The majority of AHRC schemes operate as follows:
- proposals are considered by two or more members of the peer review college
- where the proposal requires a technical appendix, the technical feasibility of the proposal is assessed separately
- applicants provide a response (principal investigator response or right of reply) to the comments of the peer review college reviewers and the technical review where applicable
- proposals, reviews, technical reviews, and principal investigators’ responses to the reviews are considered by peer reviewers appointed by the council to its subject panels
- panels grade and rank proposals in order of funding priority
- the panels’ recommendations are considered by the director of research and a final decision is taken on the list of awards to be supported.
Panel members are expected to make informed judgements on all proposals passed to them for review.
Within a single panel it is impossible to achieve coverage of the full range of subjects and the wide diversity of proposals submitted to AHRC. Under the system outlined above, therefore, specialist advice is available via the reviews of the college reviewers. In framing proposals for peer review, however, applicants are advised to address as wide a group of peers as possible.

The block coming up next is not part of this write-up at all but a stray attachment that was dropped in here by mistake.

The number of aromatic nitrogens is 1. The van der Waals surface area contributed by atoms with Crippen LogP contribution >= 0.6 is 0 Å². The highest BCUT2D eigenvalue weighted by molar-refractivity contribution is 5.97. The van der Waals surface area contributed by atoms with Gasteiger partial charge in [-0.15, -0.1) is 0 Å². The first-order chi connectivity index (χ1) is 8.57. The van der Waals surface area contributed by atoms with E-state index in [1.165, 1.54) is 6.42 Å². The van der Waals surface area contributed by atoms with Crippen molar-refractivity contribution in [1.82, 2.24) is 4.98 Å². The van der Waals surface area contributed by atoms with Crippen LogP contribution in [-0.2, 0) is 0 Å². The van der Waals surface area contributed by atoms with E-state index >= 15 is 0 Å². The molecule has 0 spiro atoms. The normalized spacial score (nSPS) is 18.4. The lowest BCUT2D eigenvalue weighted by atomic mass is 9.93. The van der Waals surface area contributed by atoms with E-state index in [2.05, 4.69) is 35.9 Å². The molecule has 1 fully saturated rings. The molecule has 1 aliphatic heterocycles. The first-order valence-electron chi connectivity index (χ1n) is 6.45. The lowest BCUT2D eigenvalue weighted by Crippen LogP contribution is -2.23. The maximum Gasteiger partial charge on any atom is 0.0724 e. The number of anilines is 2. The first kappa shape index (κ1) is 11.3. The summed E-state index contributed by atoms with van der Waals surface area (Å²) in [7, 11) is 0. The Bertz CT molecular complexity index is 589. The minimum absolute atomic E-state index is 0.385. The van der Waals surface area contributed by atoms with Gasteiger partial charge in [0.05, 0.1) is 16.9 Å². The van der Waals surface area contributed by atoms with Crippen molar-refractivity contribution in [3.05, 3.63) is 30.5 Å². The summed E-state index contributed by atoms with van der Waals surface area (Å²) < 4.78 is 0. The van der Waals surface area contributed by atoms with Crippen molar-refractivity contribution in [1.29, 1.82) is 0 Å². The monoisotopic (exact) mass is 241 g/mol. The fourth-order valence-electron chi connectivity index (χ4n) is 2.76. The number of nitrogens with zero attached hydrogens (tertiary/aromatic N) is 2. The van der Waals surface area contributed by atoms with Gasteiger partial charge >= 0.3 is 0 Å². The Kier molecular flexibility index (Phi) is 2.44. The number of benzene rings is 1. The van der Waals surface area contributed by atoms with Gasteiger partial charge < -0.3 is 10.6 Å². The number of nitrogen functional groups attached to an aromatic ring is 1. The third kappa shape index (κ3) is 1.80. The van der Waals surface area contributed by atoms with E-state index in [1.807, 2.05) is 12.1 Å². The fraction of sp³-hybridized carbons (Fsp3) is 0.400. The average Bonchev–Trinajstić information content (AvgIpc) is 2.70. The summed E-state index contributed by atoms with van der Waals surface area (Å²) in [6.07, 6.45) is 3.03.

Exceptions to the process
There are some exceptions to the peer review process outlined above, for example the research networking scheme. In these cases, college reviews are obtained but proposals are not considered by peer review panels. Instead, they are moderated in the AHRC office where possible.
If an in-house grading decision cannot be made, proposals are passed to a member of our college strategic reviewers’ group. We also run assessment panels for some schemes where panel members do make assessments of the proposals.
Last updated: 28 February 2022